Conceived as one of the major structures on the Prussian Eastern Railway, the Old Wisla Bridge at Tczew originally consisted of six wrought iron spans. Due to Germany's invasion of Poland at the beginning World War II in 1939, only three original spans remain today. These remaining spans represent a unique technical monument of civil engineering achievements in the mid-nineteenth century.
The Cornish-Windsor Covered Bridge is the longest wooden bridge in the United States and the longest two-span, covered bridge in the world. It is also a classic example of wooden bridge-building in 19th-century America. With copious supplies of timber at hand and a generous reserve of carpentry skills available, bridge builders in early America quickly discarded the masonry arches prevalent in the Old World. Instead, they opted for a revival of timber-truss designs dating from 14th century Europe.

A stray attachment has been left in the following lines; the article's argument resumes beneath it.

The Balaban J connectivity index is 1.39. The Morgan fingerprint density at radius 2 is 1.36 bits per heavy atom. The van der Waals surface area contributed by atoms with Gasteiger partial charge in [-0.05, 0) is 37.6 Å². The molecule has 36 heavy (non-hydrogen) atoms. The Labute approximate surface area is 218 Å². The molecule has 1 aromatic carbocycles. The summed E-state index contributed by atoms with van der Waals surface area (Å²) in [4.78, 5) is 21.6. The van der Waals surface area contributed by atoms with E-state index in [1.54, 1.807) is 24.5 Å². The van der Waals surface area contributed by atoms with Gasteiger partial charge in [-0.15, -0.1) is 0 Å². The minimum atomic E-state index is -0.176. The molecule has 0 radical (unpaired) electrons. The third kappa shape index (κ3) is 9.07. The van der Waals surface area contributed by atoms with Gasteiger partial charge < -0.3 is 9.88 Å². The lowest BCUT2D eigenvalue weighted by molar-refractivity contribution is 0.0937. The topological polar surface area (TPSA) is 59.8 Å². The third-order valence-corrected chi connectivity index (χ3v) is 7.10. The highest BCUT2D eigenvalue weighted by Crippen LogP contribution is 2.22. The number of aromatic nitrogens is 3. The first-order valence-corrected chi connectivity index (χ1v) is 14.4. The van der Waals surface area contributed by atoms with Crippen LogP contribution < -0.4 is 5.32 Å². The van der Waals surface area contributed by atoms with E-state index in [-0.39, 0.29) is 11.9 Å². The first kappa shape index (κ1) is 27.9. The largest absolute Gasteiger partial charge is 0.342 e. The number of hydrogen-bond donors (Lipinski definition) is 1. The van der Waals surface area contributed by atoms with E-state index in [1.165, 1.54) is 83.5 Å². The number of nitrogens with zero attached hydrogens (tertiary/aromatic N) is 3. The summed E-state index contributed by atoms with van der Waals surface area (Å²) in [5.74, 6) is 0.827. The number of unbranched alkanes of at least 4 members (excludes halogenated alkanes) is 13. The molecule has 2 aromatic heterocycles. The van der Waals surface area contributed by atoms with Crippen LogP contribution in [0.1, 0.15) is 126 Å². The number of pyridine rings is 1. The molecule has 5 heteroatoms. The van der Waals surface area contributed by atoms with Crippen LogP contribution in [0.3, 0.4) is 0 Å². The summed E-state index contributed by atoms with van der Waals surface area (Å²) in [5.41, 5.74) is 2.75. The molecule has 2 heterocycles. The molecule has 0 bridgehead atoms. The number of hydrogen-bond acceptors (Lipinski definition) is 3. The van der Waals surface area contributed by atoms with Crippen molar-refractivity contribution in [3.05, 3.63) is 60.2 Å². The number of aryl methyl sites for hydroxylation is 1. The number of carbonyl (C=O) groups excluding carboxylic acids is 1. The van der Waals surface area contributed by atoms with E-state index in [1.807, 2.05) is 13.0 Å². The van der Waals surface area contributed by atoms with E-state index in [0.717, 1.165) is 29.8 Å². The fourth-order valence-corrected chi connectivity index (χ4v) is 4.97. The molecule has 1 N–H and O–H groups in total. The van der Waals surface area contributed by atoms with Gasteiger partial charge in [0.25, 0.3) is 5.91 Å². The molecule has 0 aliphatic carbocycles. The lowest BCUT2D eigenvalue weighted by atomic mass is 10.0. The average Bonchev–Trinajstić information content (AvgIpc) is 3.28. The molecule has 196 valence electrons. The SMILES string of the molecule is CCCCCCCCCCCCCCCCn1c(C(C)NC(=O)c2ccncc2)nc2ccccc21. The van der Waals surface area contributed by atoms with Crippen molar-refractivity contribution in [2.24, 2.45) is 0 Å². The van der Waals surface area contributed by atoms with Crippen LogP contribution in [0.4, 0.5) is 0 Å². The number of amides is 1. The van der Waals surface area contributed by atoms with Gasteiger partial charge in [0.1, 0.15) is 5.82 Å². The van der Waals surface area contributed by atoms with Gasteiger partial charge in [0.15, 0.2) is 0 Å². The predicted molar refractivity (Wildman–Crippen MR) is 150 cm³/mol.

In 1894, Catawba County, North Carolina commissioners asked local landowners to build and maintain an 85-foot-long bridge across Lyles Creek. The community hired Andy L. Ramsour, who served as keeper of the Horseford covered bridge over the Catawba River in Hickory, North Carolina.